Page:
In IJmuiden, transhipment decreased by 4% to 16 million tonnes. Beverwijk also saw transhipment decrease, from 648,000 tonnes to around 472,000 tonnes. Zaanstad experienced a slight increase from 194,000 tonnes compared to 180,000 tonnes in 2019. This is according to the provisional transhipment figures published today. The final transhipment figures will be announced later this year.
Impact of the energy transition on coal transhipment
The energy transition had major repercussions for coal transhipment this past coronavirus year, which decreased by 52% to 7.5 million tonnes in 2020 in the port of Amsterdam. In 2019 coal transhipment was still 15.6 million tonnes. Direct causes of this steep decrease were the closure of the Hemweg power plant in December 2019, the fact that more sustainable energy resources were available and that the gas price was low last year, making coal comparatively more expensive.
Impact of the coronavirus
Mobility came to a halt in mid-March, resulting in less demand for transport fuel worldwide. Transhipment of liquid bulk (mostly refined oil products such as petrol and diesel) decreased by 7% to 46.6 million tonnes in 2020 compared to 50 million tonnes in 2019. General cargo also decreased in 2020. Container cargo decreased by 13% compared to 2019 and Ro-Ro also experienced a 23% drop compared to the preceding year.
Amsterdam did not welcome any sea cruise ships in 2020 (2019: 117 sea cruise ships). The port of Amsterdam did welcome a number of river cruise ships during the summer months. These numbered 195 during last year’s summer months when the coronavirus measures were temporarily relaxed, compared to 2,282 in 2019.
Allocations and a quay
In 2020, about 20 hectares of ground were allocated to Vollers (4.8 hectares) and Logistics Amsterdam Harbor (4.2 hectares), and a 2-hectare lot was purchased at HoogTij. The allocation to Amsterdam Logistic Cityhub was also completed. In addition, construction of the first bio-LNG plant in the Netherlands was started at Renewi Organics in cooperation with Nordsol and Shell. The cargo flow in construction products increased to almost 8 million tonnes.
Koen Overtoom, CEO of Port of Amsterdam: ‘The port and its customers were hard-hit by the coronavirus, and at the same time we are seeing that the energy transition is making its mark when looking at the major decrease in coal transhipment. I am proud of how the port and the various companies have continued to work, thereby proving how vital and crucial the port is. Core activities continued in 2020: energy was generated, waste was processed, water was purified, construction materials were delivered and the region was supplied with online orders by distribution centres located in the port. With a view to vaccination, I am hoping for a recovery over the course of 2021. Although it is difficult to predict transhipment developments due to the coronavirus at this time, we initiated our new four-year strategy on 1 January. This strategy is characterised by an acceleration of the energy transition through investment in the energy infrastructure and digitisation in order to become a future-proof port. Our efforts towards sustainability while simultaneously strengthening our role as a European seaport continue undiminished. With 7 billion added value and about 70,000 jobs, the North Sea Canal port creates many employment opportunities in the region and contributes to the Netherlands’ economic well-being.’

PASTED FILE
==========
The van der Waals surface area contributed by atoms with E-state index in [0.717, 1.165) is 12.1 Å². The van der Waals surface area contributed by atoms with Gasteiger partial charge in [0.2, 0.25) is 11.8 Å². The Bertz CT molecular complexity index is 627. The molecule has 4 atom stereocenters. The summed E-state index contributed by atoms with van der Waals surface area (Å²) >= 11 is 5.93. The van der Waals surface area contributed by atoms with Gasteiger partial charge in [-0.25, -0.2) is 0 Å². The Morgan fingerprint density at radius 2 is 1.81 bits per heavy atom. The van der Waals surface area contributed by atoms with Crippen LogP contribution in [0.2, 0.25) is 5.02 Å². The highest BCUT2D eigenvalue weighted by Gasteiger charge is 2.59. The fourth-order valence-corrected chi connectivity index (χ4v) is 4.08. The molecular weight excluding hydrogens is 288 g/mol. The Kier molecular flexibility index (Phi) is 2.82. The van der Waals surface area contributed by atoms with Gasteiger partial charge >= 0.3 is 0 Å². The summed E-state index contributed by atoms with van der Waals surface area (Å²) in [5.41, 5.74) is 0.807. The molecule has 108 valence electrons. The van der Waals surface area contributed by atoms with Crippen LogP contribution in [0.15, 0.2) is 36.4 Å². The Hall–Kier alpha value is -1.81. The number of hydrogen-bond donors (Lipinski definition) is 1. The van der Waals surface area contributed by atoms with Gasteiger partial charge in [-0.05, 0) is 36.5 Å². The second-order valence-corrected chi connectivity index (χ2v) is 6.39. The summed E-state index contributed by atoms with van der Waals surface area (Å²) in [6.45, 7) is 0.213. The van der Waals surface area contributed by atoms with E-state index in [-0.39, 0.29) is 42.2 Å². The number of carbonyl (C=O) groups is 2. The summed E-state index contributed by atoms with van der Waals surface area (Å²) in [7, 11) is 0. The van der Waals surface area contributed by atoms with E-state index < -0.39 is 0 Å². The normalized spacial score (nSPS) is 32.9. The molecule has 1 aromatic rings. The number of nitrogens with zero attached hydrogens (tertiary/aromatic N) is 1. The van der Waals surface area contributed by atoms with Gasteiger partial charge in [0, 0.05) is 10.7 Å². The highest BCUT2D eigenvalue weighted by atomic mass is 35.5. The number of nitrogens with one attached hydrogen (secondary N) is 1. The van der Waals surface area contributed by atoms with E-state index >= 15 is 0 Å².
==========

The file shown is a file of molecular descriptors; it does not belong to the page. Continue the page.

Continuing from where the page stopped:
Port of Amsterdam appoints new CFO
Alexander Kousbroek has been appointed Port of Amsterdam’s new Chief Financial Officer (CFO) effective 1 January 2021. He will be succeeding Michiel de Brauw, who is resigning from his position on 31 December 2020.
Kousbroek (40) has been working at Port of Amsterdam since 2015, including as Head of Finance and Control since 2016, a role in which he acquired extensive knowledge of and experience in the Port, including with its financial operations. Kousbroek has been the Port’s acting CFO since 1 February 2020, having replaced Michiel de Brauw in the past year, who has been unable to perform his duties as CFO due to health reasons. De Brauw will remain employed at the Port, where he is set to undertake various projects.
Port of Amsterdam CEO Koen Overtoom: ‘Alexander has really proved his value in recent months, during a time significantly complicated by the COVID-19 pandemic. He knows the company and our customers, and he is ambitious and results-driven. I look forward to continue working with him on a long-term basis.’
Port of Amsterdam Supervisory Board Chairman Koos van der Steenhoven: ‘In appointing Alexander, we are ensuring continuity within our Board of Directors and in our company finances during uncertain times. Alexander is up to speed on everything, knows the business well and, as our acting CFO over the past year, has demonstrated he is well up to the job.’
In his role as CFO, Alexander Kousbroek is in charge of managing several departments at the Port, including Finance & Control, Risk Management, Business Control, Information Technology, Purchasing, and Legal Affairs.
Prior to joining Port of Amsterdam, Kousbroek worked for many years as an accountant at Deloitte. accountant bij Deloitte.